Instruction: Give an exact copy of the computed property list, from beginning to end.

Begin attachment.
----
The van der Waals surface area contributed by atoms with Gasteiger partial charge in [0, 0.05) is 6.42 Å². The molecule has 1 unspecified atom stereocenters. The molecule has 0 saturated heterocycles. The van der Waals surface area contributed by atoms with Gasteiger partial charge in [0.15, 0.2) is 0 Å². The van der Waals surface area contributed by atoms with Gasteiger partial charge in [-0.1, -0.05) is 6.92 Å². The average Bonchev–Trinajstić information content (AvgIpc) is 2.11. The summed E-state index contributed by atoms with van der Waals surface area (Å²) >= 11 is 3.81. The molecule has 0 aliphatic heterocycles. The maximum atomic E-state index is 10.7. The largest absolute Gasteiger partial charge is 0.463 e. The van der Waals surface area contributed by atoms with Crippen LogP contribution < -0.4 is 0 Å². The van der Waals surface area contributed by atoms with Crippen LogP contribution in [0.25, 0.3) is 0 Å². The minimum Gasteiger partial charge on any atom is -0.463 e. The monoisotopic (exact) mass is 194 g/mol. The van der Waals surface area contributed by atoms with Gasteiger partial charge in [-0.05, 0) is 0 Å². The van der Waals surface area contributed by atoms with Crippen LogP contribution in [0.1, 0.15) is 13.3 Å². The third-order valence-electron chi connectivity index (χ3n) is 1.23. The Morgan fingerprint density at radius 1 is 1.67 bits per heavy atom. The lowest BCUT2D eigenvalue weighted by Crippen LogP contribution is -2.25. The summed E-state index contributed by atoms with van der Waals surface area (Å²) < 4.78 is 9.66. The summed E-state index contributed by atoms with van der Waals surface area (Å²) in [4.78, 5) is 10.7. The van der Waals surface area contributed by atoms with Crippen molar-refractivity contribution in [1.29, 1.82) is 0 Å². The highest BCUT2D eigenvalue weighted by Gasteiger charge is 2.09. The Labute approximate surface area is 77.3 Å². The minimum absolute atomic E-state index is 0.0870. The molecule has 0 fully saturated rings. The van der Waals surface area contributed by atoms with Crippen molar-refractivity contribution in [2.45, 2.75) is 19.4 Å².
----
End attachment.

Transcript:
The van der Waals surface area contributed by atoms with Gasteiger partial charge in [0, 0.05) is 6.42 Å². The molecule has 1 unspecified atom stereocenters. The molecule has 0 saturated heterocycles. The van der Waals surface area contributed by atoms with Gasteiger partial charge in [0.15, 0.2) is 0 Å². The van der Waals surface area contributed by atoms with Gasteiger partial charge in [-0.1, -0.05) is 6.92 Å². The average Bonchev–Trinajstić information content (AvgIpc) is 2.11. The summed E-state index contributed by atoms with van der Waals surface area (Å²) >= 11 is 3.81. The molecule has 0 aliphatic heterocycles. The maximum atomic E-state index is 10.7. The largest absolute Gasteiger partial charge is 0.463 e. The van der Waals surface area contributed by atoms with Crippen LogP contribution < -0.4 is 0 Å². The van der Waals surface area contributed by atoms with Crippen LogP contribution in [0.25, 0.3) is 0 Å². The minimum Gasteiger partial charge on any atom is -0.463 e. The monoisotopic (exact) mass is 194 g/mol. The van der Waals surface area contributed by atoms with Gasteiger partial charge in [-0.05, 0) is 0 Å². The van der Waals surface area contributed by atoms with Crippen LogP contribution in [0.1, 0.15) is 13.3 Å². The third-order valence-electron chi connectivity index (χ3n) is 1.23. The Morgan fingerprint density at radius 1 is 1.67 bits per heavy atom. The lowest BCUT2D eigenvalue weighted by Crippen LogP contribution is -2.25. The summed E-state index contributed by atoms with van der Waals surface area (Å²) < 4.78 is 9.66. The summed E-state index contributed by atoms with van der Waals surface area (Å²) in [4.78, 5) is 10.7. The van der Waals surface area contributed by atoms with Crippen molar-refractivity contribution in [1.29, 1.82) is 0 Å². The highest BCUT2D eigenvalue weighted by Gasteiger charge is 2.09. The Labute approximate surface area is 77.3 Å². The minimum absolute atomic E-state index is 0.0870. The molecule has 0 fully saturated rings. The van der Waals surface area contributed by atoms with Crippen molar-refractivity contribution in [2.45, 2.75) is 19.4 Å².